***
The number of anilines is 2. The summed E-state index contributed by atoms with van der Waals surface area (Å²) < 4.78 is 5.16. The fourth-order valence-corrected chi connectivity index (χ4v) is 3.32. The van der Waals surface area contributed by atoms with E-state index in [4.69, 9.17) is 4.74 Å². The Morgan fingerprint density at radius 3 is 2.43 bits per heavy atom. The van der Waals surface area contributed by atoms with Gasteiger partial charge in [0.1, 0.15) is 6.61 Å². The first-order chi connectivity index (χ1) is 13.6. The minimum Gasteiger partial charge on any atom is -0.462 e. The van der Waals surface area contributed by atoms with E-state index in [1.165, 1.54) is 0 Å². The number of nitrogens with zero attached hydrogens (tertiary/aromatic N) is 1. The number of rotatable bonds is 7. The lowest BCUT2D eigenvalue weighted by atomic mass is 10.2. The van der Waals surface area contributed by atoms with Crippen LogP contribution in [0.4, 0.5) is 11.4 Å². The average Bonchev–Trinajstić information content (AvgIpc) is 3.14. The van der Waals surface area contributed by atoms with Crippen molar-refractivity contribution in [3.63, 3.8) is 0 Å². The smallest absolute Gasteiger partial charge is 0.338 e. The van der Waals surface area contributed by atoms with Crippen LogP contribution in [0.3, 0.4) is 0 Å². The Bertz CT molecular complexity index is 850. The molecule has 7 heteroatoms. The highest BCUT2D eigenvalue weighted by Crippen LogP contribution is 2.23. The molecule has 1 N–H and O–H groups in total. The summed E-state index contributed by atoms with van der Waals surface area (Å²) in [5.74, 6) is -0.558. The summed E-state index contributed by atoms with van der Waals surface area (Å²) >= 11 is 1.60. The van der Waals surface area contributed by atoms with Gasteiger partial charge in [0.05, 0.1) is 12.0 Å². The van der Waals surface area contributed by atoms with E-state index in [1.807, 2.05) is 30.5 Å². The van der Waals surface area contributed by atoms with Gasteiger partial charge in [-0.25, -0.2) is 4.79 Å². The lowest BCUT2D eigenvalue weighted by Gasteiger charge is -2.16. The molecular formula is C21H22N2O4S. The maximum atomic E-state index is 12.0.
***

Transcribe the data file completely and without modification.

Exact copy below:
The number of anilines is 2. The summed E-state index contributed by atoms with van der Waals surface area (Å²) < 4.78 is 5.16. The fourth-order valence-corrected chi connectivity index (χ4v) is 3.32. The van der Waals surface area contributed by atoms with E-state index in [4.69, 9.17) is 4.74 Å². The Morgan fingerprint density at radius 3 is 2.43 bits per heavy atom. The van der Waals surface area contributed by atoms with Gasteiger partial charge in [0.1, 0.15) is 6.61 Å². The first-order chi connectivity index (χ1) is 13.6. The minimum Gasteiger partial charge on any atom is -0.462 e. The van der Waals surface area contributed by atoms with E-state index in [1.165, 1.54) is 0 Å². The number of nitrogens with zero attached hydrogens (tertiary/aromatic N) is 1. The number of rotatable bonds is 7. The lowest BCUT2D eigenvalue weighted by atomic mass is 10.2. The van der Waals surface area contributed by atoms with Crippen LogP contribution in [0.4, 0.5) is 11.4 Å². The average Bonchev–Trinajstić information content (AvgIpc) is 3.14. The van der Waals surface area contributed by atoms with Crippen molar-refractivity contribution in [3.63, 3.8) is 0 Å². The smallest absolute Gasteiger partial charge is 0.338 e. The van der Waals surface area contributed by atoms with Crippen LogP contribution in [0.3, 0.4) is 0 Å². The Bertz CT molecular complexity index is 850. The molecule has 7 heteroatoms. The highest BCUT2D eigenvalue weighted by Crippen LogP contribution is 2.23. The molecule has 1 N–H and O–H groups in total. The summed E-state index contributed by atoms with van der Waals surface area (Å²) in [5.74, 6) is -0.558. The summed E-state index contributed by atoms with van der Waals surface area (Å²) >= 11 is 1.60. The van der Waals surface area contributed by atoms with Gasteiger partial charge in [0.05, 0.1) is 12.0 Å². The van der Waals surface area contributed by atoms with E-state index in [1.807, 2.05) is 30.5 Å². The van der Waals surface area contributed by atoms with Gasteiger partial charge in [-0.25, -0.2) is 4.79 Å². The lowest BCUT2D eigenvalue weighted by Gasteiger charge is -2.16. The molecular formula is C21H22N2O4S. The maximum atomic E-state index is 12.0.